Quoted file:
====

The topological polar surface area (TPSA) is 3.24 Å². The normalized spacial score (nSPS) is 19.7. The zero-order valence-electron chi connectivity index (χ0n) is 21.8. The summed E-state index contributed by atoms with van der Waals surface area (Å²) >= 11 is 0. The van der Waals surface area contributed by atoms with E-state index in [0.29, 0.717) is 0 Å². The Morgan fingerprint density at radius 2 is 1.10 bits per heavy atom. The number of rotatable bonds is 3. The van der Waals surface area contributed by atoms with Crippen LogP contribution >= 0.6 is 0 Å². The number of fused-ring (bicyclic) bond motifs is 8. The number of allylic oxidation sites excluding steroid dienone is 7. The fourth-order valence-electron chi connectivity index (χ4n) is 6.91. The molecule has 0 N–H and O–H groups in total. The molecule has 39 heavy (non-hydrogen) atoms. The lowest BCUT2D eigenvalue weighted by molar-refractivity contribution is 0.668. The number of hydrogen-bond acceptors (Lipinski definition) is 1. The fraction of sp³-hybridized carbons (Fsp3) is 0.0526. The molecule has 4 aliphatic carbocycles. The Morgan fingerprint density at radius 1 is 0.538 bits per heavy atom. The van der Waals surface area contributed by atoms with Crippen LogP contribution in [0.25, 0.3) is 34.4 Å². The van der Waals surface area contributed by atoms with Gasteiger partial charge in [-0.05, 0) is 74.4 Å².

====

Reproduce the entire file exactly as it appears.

The topological polar surface area (TPSA) is 3.24 Å². The normalized spacial score (nSPS) is 19.7. The zero-order valence-electron chi connectivity index (χ0n) is 21.8. The summed E-state index contributed by atoms with van der Waals surface area (Å²) >= 11 is 0. The van der Waals surface area contributed by atoms with E-state index in [0.29, 0.717) is 0 Å². The Morgan fingerprint density at radius 2 is 1.10 bits per heavy atom. The number of rotatable bonds is 3. The van der Waals surface area contributed by atoms with Crippen LogP contribution >= 0.6 is 0 Å². The number of fused-ring (bicyclic) bond motifs is 8. The number of allylic oxidation sites excluding steroid dienone is 7. The fourth-order valence-electron chi connectivity index (χ4n) is 6.91. The molecule has 0 N–H and O–H groups in total. The molecule has 39 heavy (non-hydrogen) atoms. The lowest BCUT2D eigenvalue weighted by molar-refractivity contribution is 0.668. The number of hydrogen-bond acceptors (Lipinski definition) is 1. The fraction of sp³-hybridized carbons (Fsp3) is 0.0526. The molecule has 4 aliphatic carbocycles. The Morgan fingerprint density at radius 1 is 0.538 bits per heavy atom. The van der Waals surface area contributed by atoms with Crippen LogP contribution in [0.25, 0.3) is 34.4 Å². The van der Waals surface area contributed by atoms with Gasteiger partial charge in [-0.05, 0) is 74.4 Å².